Ukraine's comedian president will face serious challenges
Volodymyr Zelensky, a television comic they voted into the president's office on Sunday in an apparent landslide -- he garnered about three times as many votes as his opponent, according to early projections - will inherit a massive to-do list for a country that is in the midst of a simmering conflict with Russia, has fallen to become one of the poorest countries in Europe, and confronts perceptions of corruption, BBC reports.
Proving himself capable to skeptical opponents and the international community will be crucial. Well before Sunday's second round of voting, Zelensky's opponent, incumbent President Petro Poroshenko, was painting the 41-year-old self-made entertainment businessman as weak on Russia, inexperienced, and as a puppet of the billionaire oligarch who owns the TV channel that airs Zelensky's show.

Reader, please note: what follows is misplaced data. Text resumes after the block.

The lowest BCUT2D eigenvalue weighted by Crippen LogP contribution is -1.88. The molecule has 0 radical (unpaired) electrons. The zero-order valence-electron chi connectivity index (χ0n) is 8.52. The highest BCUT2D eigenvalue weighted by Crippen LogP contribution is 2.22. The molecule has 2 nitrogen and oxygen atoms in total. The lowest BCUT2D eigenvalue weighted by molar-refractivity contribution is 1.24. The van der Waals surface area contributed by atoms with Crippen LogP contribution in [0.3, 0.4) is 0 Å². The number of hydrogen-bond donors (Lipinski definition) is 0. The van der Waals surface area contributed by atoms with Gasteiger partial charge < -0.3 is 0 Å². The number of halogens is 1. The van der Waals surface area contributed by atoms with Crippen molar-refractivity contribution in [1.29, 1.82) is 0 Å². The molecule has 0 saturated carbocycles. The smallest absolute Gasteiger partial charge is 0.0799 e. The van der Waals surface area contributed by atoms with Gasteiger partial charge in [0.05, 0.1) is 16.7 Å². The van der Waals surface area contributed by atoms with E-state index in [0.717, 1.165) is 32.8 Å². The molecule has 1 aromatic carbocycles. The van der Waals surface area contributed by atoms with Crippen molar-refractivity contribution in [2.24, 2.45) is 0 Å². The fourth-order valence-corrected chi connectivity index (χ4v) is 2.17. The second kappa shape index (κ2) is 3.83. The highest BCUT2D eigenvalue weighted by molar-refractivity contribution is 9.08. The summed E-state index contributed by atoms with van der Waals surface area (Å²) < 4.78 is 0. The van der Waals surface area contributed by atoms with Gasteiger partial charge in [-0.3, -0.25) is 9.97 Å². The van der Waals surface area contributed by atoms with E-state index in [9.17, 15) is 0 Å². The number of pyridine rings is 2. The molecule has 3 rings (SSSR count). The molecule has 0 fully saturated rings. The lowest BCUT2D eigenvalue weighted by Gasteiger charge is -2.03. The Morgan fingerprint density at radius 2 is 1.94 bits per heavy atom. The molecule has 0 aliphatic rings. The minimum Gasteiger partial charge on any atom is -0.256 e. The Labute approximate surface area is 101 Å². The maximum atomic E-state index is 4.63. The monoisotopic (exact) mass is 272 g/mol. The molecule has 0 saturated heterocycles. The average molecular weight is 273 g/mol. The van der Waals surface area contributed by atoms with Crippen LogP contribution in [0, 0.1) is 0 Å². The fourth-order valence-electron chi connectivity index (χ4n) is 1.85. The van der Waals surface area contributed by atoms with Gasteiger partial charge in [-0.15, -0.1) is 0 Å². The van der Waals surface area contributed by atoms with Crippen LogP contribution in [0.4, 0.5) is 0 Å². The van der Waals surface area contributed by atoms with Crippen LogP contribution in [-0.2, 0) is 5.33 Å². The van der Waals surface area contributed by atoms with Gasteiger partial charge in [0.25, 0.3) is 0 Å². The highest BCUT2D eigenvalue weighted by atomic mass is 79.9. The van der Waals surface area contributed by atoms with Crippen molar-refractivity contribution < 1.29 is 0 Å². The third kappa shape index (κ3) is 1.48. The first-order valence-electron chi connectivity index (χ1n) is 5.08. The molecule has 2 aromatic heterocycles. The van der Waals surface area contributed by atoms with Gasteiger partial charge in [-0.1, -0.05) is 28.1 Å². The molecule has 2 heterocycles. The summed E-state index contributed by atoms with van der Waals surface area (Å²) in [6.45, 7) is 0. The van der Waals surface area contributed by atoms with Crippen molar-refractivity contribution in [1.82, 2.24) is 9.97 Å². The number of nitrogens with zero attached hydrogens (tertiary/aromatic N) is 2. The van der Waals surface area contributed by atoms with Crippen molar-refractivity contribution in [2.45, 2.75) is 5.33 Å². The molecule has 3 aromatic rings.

Figuring out what Zelensky actually stands for in domestic matters isn't easy -- and no less so on foreign matters, including future dealings with Russia. The feared Russian interference and manipulation in the elections appears to have been present, but it didn't make quite as big a splash as some had worried. It could be that the Kremlin opted to just sit back and watch as Ukrainians removed Poroshenko, a man Russia may feel they can no longer do business with.
"For Zelensky, winning was the easy part. The hard part will be building a coalition of parties in the parliament to help him deliver or his administration will not succeed. Forget the claims that he's a clown and knows nothing. He likely won't be able to do much in the next six months because every political party is positioning itself for the October parliamentary elections and will want to prevent Zelensky and his party from any real legislative success. Expect gridlock and massive fighting in the Ukrainian parliament in the next sixth months if the governing coalition holds," said Melinda Haring, editor of the Atlantic Council's UkraineAlert blog and a senior fellow at the Foreign Policy Research Institute.